Baylor Professors Tell Of Jubilation In Iraq During Successful Higher Education Workshop

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    Members of the Baylor delegation to Dohuk University in Iraq, after their return.
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    Dohuk University in Dohuk, Iraq.
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    Engineering lecturer Cynthia Fry answers questions for Tierney Cook of Waco's channel 25.
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    l to r: School of Education Dean Robert Yinger; School of Engineering and Computer Science Dean Ben Kelley; Director of the Center for International Education Bill Mitchell; Director of Middle East Studies Mark Long
Dec. 23, 2003

by Judy Long

A delegation of 23 Baylor University professors returned to Texas from Iraq on Dec. 23 with tales of Iraqis' jubilation over the capture of Saddam Hussein and appreciation for Baylor's support, as the country seeks to rebuild its higher education system.

The group - the largest academic contingent to date from a U.S. university to go into Iraq - traveled to Dohuk University in the Kurdish sector to conduct continuing education seminars for the school's faculty. They were joined by two colleagues from the Consortium of Global Education, Dr. Jimmie Burrell and Dr. Carolyn Bishop, both of Marietta, Ga.

Dr. William Mitchell, director of Baylor's Center for International Education, said the trip was a great experience, both as an opportunity to assist Dohuk University and to see the Iraqi response to Saddam's capture, which was established as a Kurdish holiday.

"It was rewarding to see the emotions and excitement of the Kurds following the capture of Saddam," Mitchell said. "Since Baylor was there, Dohuk University deferred its celebration until next week. The mood felt like an experience of five New Years Eve celebrations at the same time."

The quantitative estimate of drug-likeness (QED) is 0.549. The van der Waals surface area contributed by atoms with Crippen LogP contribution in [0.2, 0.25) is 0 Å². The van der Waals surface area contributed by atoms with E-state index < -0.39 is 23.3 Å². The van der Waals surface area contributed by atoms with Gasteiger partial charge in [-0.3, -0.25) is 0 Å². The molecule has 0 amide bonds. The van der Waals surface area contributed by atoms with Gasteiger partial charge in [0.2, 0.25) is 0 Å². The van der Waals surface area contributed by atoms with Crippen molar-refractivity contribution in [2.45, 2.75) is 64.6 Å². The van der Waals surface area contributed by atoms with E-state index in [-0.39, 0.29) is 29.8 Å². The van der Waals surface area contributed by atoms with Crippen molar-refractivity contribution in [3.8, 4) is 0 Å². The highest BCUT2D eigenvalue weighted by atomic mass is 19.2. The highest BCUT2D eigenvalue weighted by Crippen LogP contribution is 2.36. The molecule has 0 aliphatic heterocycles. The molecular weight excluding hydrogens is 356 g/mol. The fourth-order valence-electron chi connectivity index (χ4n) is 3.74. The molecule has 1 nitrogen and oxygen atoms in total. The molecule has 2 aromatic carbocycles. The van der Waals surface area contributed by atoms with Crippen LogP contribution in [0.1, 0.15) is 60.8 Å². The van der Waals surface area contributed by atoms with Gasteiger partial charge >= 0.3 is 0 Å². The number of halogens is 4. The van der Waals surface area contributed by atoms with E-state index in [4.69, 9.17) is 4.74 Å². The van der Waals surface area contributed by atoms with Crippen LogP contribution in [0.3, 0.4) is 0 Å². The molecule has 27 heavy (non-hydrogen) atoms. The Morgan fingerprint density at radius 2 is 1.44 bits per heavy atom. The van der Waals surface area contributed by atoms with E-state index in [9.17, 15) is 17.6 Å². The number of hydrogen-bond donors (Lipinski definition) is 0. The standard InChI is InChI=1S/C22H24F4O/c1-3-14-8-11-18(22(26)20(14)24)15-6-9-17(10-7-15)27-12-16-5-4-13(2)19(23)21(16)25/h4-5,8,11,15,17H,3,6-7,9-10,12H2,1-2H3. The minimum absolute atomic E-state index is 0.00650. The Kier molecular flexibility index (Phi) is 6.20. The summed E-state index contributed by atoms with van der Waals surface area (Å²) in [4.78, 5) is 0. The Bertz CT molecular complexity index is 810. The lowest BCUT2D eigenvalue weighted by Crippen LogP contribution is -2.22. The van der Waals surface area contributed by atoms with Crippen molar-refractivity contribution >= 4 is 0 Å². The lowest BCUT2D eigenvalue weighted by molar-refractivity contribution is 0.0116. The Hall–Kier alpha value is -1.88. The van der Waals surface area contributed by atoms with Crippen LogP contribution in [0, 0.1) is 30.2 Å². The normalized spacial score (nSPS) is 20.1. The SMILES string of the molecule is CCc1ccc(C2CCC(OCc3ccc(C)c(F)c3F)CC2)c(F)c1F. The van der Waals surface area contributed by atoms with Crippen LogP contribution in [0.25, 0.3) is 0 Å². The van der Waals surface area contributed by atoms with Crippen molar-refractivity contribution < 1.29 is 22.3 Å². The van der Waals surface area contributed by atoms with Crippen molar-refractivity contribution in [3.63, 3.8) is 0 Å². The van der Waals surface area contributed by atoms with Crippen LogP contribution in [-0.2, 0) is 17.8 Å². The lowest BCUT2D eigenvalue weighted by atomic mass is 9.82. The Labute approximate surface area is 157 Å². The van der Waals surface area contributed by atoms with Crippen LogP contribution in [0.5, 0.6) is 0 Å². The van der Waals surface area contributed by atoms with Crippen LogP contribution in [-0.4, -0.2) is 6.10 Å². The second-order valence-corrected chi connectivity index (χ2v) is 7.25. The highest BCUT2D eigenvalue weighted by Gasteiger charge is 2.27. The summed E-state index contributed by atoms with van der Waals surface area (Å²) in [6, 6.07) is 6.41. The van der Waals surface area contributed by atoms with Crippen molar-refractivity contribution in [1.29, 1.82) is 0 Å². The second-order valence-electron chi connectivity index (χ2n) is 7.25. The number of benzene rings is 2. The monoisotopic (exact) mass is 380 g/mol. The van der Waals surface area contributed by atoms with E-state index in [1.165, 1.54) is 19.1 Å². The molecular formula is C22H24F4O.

Mitchell said Baylor organized the conference to help Iraqi higher education officials begin to rebuild a modern university. The Baylor workshops averaged 55-150 attendees, including Iraqi university presidents, academics, politicians, military officials, and business and community leaders.

The group departed for Iraq on Sunday, Dec. 14, the same day Saddam was taken into custody.

"It was interesting to follow the details of his capture," said Middle East Studies Director Mark Long, whose book, Saddam's War of Words, will be released by U.T. Press in April 2004.

"I was fascinated by the disparity between Saddam's public persona and the way he was captured. During the first Gulf War, Saddam said he would die before he was disgraced by the Americans, but when they found him, he meekly surrendered without a fight."

Long said Saddam's capture did not affect the trip's agenda. The professors, representing a variety of disciplines from physics to classics, made the trip in response to a request by Dohuk University's president, Dr. Asmat M. Khalid, for continuing education for his faculty. During the Saddam years, academics in Iraq had no access to advances in their fields.

Dohuk, which maintains strong medical and engineering programs, managed to offer good curriculum in spite of the challenges of operating under a dictatorship, according to Dr. Rene Massengale, a Baylor microbiologist who led sessions on the latest medical advances.

Massengale said Dohuk science faculty were limited by restrictions placed on them by Saddam and by international interests that feared Iraqi misuse of scientific advances.

"Although academics there had been unable to access journals and research, they still provided quality education for their students."

She said the Baylor group toured the university's hospital, which she described as "immaculate" even though they lacked supplies and medicines. Massengale was struck by the warmth and hospitality of their Iraqi hosts.

"I felt overwhelmingly welcomed, and I felt safe the entire time I was in Iraq," she said. "They displayed a genuine graciousness that astonished me."

Massengale coordinated workshop topics ahead of time with Dohuk's College of Medicine. Along with Dr. Lyn Prater, an assistant professor of nursing at Baylor, Massengale brought to their Iraqi colleagues new information on vaccine-preventable diseases and emerging infectious illnesses, as well as advanced topics, such as human cloning and stem cell research. They also discussed teaching techniques in medicine, including problem-based learning and evidence-based medicine.

Massengale credited her faculty colleagues in the biology department for her success in preparing for the trip.